Richmond’s Nasal and Facial Plastic Surgery Specialists

Allergy Proofing Your Home

If you have an allergy or allergic asthma, here are some simple steps to reduce allergens in your home. Because you spend a third of your life in the bedroom, start there when tackling allergy triggers in your home, then work on other rooms where your spend most of your time. By reducing your exposure to allergens, you can help lower your need for medications and improve your symptoms.

  1. Bed and bedding. Encase pillows, mattresses and box springs in dust-mite-proof covers. Wash sheets, pillowcases and blankets at least once a week in water heated to at least 130 F (54 C). Remove, wash or cover comforters.
  2. Flooring. Remove carpeting and use hardwood or linoleum flooring or washable area rugs. If that isn’t an option, use low-pile instead of high-pile carpeting and vacuum weekly with a vacuum cleaner that has a high-efficiency particulate air (HEPA) filter. Shampoo the carpet frequently.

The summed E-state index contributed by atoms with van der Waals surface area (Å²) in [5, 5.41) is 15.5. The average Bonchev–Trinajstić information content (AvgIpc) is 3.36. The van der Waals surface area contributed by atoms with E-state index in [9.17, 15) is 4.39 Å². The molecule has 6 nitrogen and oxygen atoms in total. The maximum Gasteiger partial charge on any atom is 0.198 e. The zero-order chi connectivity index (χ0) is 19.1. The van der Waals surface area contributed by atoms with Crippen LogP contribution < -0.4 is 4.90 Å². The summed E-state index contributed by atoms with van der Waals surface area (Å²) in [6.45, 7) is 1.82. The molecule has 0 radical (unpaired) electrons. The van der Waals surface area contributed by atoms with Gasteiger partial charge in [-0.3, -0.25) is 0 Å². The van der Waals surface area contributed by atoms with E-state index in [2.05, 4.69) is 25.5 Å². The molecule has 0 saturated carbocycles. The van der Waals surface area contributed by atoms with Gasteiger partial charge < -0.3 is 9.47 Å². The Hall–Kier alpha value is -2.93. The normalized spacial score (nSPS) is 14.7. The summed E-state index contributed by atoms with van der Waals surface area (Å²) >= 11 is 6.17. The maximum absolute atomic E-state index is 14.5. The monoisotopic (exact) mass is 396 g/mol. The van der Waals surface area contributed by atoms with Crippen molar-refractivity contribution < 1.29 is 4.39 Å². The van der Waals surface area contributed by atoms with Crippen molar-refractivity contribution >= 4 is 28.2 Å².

3. Curtains and blinds. Use washable curtains made of plain cotton or synthetic fabric. Replace horizontal blinds with washable roller-type shades.
  4. Windows. Close windows and rely on air conditioning during pollen season. Clean mold and condensation from window frames and sills. Use double paned windows if you live in a cold climate.
  5. Furnishings. Choose easy-to-clean chairs, dressers and nightstands made of leather, wood, metal or plastic. Avoid upholstered furniture.
  6. Clutter. Remove items that collect dust, such as knickknacks, tabletop ornaments, books and magazines. Store children’s toys, games and stuffed animals in plastic bins.
  7. Pets. If you can’t find a new home for your dog or cat, at least keep it out of the bedroom. Bathing pets at least twice a week may reduce the amount of allergen in the dander they shed.
  8. Air filtration. Choose an air filter that has a small-particle or HEPA filter.
  9. Plants. Find a new home for potted plants or spread aquarium gravel over the dirt to help contain mold.
  10. Fireplaces. Avoid use of wood-burning fireplaces or stoves because smoke and gasses can worsen respiratory allergies. Most natural gas fireplaces won’t cause this problem.